I do talk to human beings. All I’m saying is I can be changeable. I can be the life of the party, but not this one. That first conversation I entered has plunged me into a soup of mixed emotions. Should I speak up? For the world? To the world? No, sit tight, sit quiet, love the life I have, don’t complicate fragile comradeships.

The family’s dog, a chocolate-brown labradoodle, who knows about unconditional relationships, sashays to the sofa to nuzzle me. ‘Oh, you’ve found me,’ I say. Its tail wags, and its eyes are alight with recognition. I’m the lady who dispenses long strokes. This is such a photogenic animal. It has posed so beautifully for the family greetings card. Last year the dog even sent its own Christmas card in addition to the family’s one. It was signed. This is a dog with good handwriting, and I am on the favoured list.

I mutter up my gratitude to the universe for friends who offer good wine, classy canapés and a good-looking dog who acts as my sofa sentry, adding to my aura. I should be so lucky.


This Christmas I am counting my walls and feeling cocooned. My walls are painted ‘deep slaked-lime’ chosen from an environmentally friendly paint colour chart. I’m offering myself my own good wine and eating ‘starters’ from my grocery shop. These duck spring rolls apparently serve four people, but do me nicely as a meal for one. After a bit of clearing up I just have to toddle to bed and read my book.

Or I could answer my three hundred pending emails.

Or I could go for a walk.

I have been resisting evening walks this December. A strange inertia. Last year I walked home from that Christmas party that I remember so well. I even recall the walk home.


My neck is bundled in a red wool scarf. I’ve barely taken a few steps when a black cat detaches itself from the dark spaces by a fence and shimmies alongside me. ‘At least you’re not crossing my path,’ I speak aloud to the cat, and it doesn’t run away. ‘You’re just bored and coming along for the walk home, looks like.’

All these superstitions about black cats – some good, some bad. What I believe depends on my temperament at the moment. Tonight, the cat is a good omen. In truth, a cat, black or not, is good. I have not yet found myself in a mood where I mind a cat crossing.

The cat meows and slinks so close to my legs that I can feel it. In a few minutes I will be home. The new LED street lamps are so white and bright. A fox crosses my path. It pauses to note my glance, and darts into darkness, into someone’s garden or the children’s playground.

‘Alright.’ I’m speaking to steady myself. There are good and bad superstitions about foxes crossing a person’s path. Like with the cat, I usually take a fox as a good omen. It is living, it is doing its city thing. When I was young, my grandmother used to let me dress up in her fox pelt stole, complete with fox’s head. I have to say I loved it then. That was the first fox I had seen – a dead preserved one. Now I regularly spot my local foxes, sometimes snoozing in the sun on the top of my neighbour’s shed. Sometimes they startle me at night, like this one, that has crossed my path with a message, perhaps, and disappeared.

I realise I have stopped, and so has the cat. I walk on and turn into my front door. ‘Coming in?’ I ask the cat. I go in and turn on the lights in the hall. The cat prowls around the front of the house, it has found something to interest it. I say goodnight and close the door on my harbinger of luck, hoping it sticks around. I already have some luck, that I have clawed for and clawed at over the years, but I can do with more. Who couldn’t? When luck was a no-show I went about my business determined to greet it with open arms when it came. For many people it may feel like it never shows up at all, despite all the graft they put in. And in some life-stories, you do feel that ill luck has dominated.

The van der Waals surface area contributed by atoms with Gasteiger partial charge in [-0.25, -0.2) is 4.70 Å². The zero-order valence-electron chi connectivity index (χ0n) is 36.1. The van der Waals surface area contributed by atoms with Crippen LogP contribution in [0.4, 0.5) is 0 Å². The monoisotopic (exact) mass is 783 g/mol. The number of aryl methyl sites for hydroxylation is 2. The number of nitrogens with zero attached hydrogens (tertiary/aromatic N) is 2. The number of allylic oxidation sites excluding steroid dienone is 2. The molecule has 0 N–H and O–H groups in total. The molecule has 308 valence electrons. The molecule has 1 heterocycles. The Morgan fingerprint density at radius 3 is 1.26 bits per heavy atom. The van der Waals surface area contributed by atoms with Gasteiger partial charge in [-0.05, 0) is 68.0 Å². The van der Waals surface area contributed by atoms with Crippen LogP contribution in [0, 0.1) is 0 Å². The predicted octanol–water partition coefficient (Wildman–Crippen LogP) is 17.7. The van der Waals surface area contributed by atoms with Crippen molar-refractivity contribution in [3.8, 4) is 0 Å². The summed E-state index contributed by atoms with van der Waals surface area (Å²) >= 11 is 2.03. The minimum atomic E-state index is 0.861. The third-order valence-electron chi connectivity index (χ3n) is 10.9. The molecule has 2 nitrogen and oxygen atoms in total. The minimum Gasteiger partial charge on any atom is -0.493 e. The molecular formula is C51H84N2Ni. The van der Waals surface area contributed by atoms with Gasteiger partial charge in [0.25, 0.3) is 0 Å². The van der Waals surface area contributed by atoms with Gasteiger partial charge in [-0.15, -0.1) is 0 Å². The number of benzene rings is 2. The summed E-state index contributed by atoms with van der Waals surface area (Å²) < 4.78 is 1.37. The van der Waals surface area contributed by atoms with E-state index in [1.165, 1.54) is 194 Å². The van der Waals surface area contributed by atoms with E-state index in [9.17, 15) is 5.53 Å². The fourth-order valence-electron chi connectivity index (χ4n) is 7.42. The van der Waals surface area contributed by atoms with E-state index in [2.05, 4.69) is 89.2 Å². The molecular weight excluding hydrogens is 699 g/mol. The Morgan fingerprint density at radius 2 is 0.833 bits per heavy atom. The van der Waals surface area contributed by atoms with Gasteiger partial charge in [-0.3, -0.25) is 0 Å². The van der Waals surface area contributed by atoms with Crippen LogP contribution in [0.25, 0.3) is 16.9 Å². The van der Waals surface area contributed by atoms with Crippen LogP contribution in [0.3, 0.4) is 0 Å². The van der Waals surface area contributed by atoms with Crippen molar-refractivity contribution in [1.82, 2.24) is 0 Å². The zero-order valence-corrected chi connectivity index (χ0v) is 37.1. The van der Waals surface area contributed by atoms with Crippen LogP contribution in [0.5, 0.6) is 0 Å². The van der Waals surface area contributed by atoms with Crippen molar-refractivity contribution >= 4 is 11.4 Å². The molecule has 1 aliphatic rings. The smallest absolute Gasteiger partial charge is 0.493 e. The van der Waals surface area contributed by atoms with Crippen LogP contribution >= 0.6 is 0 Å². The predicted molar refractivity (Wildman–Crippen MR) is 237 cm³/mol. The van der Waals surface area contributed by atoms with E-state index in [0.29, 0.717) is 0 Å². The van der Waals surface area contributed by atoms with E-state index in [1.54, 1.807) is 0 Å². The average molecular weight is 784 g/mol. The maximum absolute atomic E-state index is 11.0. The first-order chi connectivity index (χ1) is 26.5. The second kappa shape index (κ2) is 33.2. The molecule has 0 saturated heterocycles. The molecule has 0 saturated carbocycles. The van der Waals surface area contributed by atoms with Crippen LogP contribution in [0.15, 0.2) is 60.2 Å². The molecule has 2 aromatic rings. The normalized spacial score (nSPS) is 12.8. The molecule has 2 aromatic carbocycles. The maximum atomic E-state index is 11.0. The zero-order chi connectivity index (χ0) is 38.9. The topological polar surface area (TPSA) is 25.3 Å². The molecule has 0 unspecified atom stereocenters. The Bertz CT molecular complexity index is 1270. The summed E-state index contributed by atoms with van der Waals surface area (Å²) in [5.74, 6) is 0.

It’s hard to know if anyone else is as silly as I am, believing minute encounters to be visitations of luck. But believing in a universe that listens to my muttering is good for me, it allays the tedium of the perpetual striving that is life.


This Christmas season I’m finding excuses not to walk in the evening. Semi-shielding can be tiring. Just the constant deciding what not to do and what to do, organising enough food for the end-of-the-world (although will I be here to eat it?), and keeping up with what is allowed or when it will be allowed. My bubble-person is also semi-shielding, which makes two of us in a semi/demi state. In my holding pattern, I just wave to the neighbour’s cat through the window. It sits on my sill, outside, its eyes flashing when they catch the light.

This December, I count my walls. I can eat in one room and work in another. I can sleep.

This December, in my dreams I am bounding about like a maniac at different latitudes and longitudes across the globe.

Friends who are dead come to speak to me. My body lies tranquilly through this hectic adventuring. My body enjoys its familiar comforts, even in semi/demi state. It likes to be parked in its cocoon at home.

Home is where I have walls of my own to count. Anywhere else is abroad.

Where We Find Ourselves is an anthology of stories and poems from nearly 40 writers of the Global Majority. Stories and poems of finding oneself and getting lost, colonialism and diaspora, childhood exploration and adult homecoming. Published by Arachne Press and guest edited by Laila Sumpton and Sandra A. Agard. Available now.

Release date: 28th October 2021

Price: £9.99

Editors: Laila Sumpton & Sandra A. Agard

Kavita A. Jindal is an award-winning writer whose work has appeared in anthologies and literary journals worldwide and been broadcast on BBC Radio and European radio stations. She has published two poetry books: Raincheck Renewed and Patina. Her novel Manual For A Decent Life won the Brighthorse Prize and the Eastern Eye Award for Literature.

Website: www.kavitajindal.com 

Twitter: @ArachnePress, @writerkavita